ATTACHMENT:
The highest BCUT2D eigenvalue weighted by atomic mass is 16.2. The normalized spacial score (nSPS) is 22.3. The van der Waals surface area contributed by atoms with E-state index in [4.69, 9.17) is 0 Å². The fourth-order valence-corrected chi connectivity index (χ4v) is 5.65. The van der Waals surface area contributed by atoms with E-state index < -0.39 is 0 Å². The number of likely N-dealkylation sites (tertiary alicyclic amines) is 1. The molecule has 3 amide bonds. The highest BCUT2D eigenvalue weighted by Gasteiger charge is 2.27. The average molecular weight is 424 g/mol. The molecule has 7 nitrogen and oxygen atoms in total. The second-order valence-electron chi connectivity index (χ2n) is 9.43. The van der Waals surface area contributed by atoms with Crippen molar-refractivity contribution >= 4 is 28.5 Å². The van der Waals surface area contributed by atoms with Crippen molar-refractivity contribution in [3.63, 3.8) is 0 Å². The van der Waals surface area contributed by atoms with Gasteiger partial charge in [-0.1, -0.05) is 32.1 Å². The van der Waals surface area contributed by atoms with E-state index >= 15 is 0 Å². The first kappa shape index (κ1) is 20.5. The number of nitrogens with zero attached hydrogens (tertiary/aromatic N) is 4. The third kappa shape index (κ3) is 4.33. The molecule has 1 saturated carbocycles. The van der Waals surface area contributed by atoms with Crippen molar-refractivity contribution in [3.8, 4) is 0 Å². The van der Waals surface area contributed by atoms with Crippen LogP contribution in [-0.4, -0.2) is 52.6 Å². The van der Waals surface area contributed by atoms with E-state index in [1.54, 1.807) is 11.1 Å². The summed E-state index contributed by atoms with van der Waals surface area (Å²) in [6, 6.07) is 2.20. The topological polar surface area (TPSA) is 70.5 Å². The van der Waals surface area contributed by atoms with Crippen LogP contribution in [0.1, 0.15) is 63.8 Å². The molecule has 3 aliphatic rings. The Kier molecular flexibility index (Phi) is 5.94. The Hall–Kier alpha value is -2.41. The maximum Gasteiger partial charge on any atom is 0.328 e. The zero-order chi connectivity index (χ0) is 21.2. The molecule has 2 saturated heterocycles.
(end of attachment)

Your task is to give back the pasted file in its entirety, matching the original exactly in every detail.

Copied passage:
The highest BCUT2D eigenvalue weighted by atomic mass is 16.2. The normalized spacial score (nSPS) is 22.3. The van der Waals surface area contributed by atoms with E-state index in [4.69, 9.17) is 0 Å². The fourth-order valence-corrected chi connectivity index (χ4v) is 5.65. The van der Waals surface area contributed by atoms with E-state index < -0.39 is 0 Å². The number of likely N-dealkylation sites (tertiary alicyclic amines) is 1. The molecule has 3 amide bonds. The highest BCUT2D eigenvalue weighted by Gasteiger charge is 2.27. The average molecular weight is 424 g/mol. The molecule has 7 nitrogen and oxygen atoms in total. The second-order valence-electron chi connectivity index (χ2n) is 9.43. The van der Waals surface area contributed by atoms with Crippen molar-refractivity contribution >= 4 is 28.5 Å². The van der Waals surface area contributed by atoms with Crippen molar-refractivity contribution in [3.63, 3.8) is 0 Å². The van der Waals surface area contributed by atoms with Gasteiger partial charge in [-0.1, -0.05) is 32.1 Å². The van der Waals surface area contributed by atoms with E-state index >= 15 is 0 Å². The first kappa shape index (κ1) is 20.5. The number of nitrogens with zero attached hydrogens (tertiary/aromatic N) is 4. The third kappa shape index (κ3) is 4.33. The molecule has 1 saturated carbocycles. The van der Waals surface area contributed by atoms with Crippen molar-refractivity contribution in [3.8, 4) is 0 Å². The van der Waals surface area contributed by atoms with Crippen LogP contribution in [-0.4, -0.2) is 52.6 Å². The van der Waals surface area contributed by atoms with E-state index in [1.54, 1.807) is 11.1 Å². The summed E-state index contributed by atoms with van der Waals surface area (Å²) in [6, 6.07) is 2.20. The topological polar surface area (TPSA) is 70.5 Å². The van der Waals surface area contributed by atoms with Crippen LogP contribution in [0.1, 0.15) is 63.8 Å². The molecule has 3 aliphatic rings. The Kier molecular flexibility index (Phi) is 5.94. The Hall–Kier alpha value is -2.41. The maximum Gasteiger partial charge on any atom is 0.328 e. The zero-order chi connectivity index (χ0) is 21.2. The molecule has 2 saturated heterocycles.